• Strategy – companies are asked to describe any identified risk and opportunities the business has and their associated impact on the business strategy and financial planning. They are also asked to look to the future and provide comment on the resilience of their strategies taking into account different climate related scenarios e.g. a 2°C or lower scenario. The task force encourages forward-looking information through Scenario Analysis, as it is a useful tool for considering and enhancing resiliency and flexibility of strategic plans (TCFD, March 2018, TCFD Overview of Recommendations and Guidance). 

  • Risk Management – the company is asked to describe how they identify, manage and assess climate related risks and how this process has been integrated into the businesses risk management programme.

  • Metrics and targets – the business is asked to disclose and discuss what metrics they have used and targets they have set to assess and manage any material risks and opportunities they have identified. They are also asked to disclose their Scope 1 and 2 greenhouse gas (GHG) emissions and risks, and if appropriate Scope 3 GHG emissions as well.

The Future….

With the climate change agenda receiving continued and increasing attention, both at government and public level and a move to a lower carbon economy, the risks from climate change are becoming more prevalent to organisations.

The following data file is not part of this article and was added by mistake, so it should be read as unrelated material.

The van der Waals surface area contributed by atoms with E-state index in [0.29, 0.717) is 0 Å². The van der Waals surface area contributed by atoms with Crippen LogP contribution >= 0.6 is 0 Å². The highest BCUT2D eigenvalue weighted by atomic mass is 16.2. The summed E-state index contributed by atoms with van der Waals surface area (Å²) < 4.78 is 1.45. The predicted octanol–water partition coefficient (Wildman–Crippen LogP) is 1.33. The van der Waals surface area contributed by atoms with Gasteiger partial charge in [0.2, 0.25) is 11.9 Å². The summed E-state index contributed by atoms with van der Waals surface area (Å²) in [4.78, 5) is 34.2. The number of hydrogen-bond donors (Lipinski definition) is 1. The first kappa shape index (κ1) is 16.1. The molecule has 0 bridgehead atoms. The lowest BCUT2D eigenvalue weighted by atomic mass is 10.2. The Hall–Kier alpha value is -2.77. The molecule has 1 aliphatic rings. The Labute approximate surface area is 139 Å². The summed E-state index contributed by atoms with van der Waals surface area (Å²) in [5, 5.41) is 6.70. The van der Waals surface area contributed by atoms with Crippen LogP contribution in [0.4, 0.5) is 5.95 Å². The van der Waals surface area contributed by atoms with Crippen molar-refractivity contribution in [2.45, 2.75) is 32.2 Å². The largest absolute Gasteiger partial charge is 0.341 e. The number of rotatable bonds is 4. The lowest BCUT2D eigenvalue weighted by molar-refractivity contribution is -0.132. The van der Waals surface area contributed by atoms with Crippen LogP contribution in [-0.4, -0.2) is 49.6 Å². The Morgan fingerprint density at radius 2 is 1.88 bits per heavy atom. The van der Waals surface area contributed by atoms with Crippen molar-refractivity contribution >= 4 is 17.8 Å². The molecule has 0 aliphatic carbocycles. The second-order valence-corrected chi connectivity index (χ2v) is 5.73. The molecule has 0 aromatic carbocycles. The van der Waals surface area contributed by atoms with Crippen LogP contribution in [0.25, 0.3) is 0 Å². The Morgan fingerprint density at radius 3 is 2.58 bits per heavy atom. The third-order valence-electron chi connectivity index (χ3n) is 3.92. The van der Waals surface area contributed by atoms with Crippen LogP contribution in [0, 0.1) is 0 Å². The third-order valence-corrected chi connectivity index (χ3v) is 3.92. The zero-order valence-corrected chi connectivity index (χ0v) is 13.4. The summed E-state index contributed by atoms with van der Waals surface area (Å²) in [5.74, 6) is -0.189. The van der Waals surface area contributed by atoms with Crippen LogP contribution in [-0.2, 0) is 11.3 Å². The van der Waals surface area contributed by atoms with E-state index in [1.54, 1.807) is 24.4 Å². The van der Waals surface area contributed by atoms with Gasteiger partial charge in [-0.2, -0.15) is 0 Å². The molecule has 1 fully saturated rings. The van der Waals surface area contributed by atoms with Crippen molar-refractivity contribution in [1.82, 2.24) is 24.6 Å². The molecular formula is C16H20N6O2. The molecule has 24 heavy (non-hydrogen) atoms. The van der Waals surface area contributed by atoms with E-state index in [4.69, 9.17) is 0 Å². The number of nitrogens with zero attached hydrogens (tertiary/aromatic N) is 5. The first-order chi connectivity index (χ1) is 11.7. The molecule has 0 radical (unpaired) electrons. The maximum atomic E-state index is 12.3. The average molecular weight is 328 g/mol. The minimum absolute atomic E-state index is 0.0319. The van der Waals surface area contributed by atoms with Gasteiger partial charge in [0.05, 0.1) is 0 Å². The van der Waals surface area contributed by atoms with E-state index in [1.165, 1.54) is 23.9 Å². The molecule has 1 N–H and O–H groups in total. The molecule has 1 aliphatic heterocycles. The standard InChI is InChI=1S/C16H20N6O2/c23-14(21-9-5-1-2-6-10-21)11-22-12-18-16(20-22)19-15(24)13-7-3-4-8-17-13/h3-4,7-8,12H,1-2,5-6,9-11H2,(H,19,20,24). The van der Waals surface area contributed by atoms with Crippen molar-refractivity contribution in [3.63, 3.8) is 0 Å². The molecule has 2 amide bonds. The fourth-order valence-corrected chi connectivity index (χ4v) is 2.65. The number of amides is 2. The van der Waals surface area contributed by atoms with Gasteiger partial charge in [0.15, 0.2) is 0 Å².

Whilst the TCFD framework is not yet compulsory there are number of indicators which imply it will soon be, such as the increasing number of supporters including governments (Belgium, France, Sweden and UK, according to the TCFD, September 2018, TCFD 2018 Status Report) and that existing sustainability benchmarks such as CDP and PRI are aligning their scoring with the TCFD framework.

One of the main issues with the framework will be around providing meaningful disclosure. This is likely to take time to obtain and will need a lot of internal buy in. Given the likely future and associated benefits it is recommend that organisations should be exploring now how they can comply and start embedding the recommendations into their current strategies.

Our Services

Below is a list of some of the services that ITPEnergised and Orbis Advisory can provide to help align your organisation with the TCFD framework recommendations:

  • Gap Analysis

  • Benchmarking

  • KPI setting

  • Stakeholder engagement

  • Greenhouse Gas (GHG) reporting

  • Materiality Assessments

  • Scenario Analysis using the 2° tool

  • Science Based Targets

  • PRI and CDP alignment

Please contact Harriet Assem or Rupert Clark Lowes if you would like to discuss TCFD.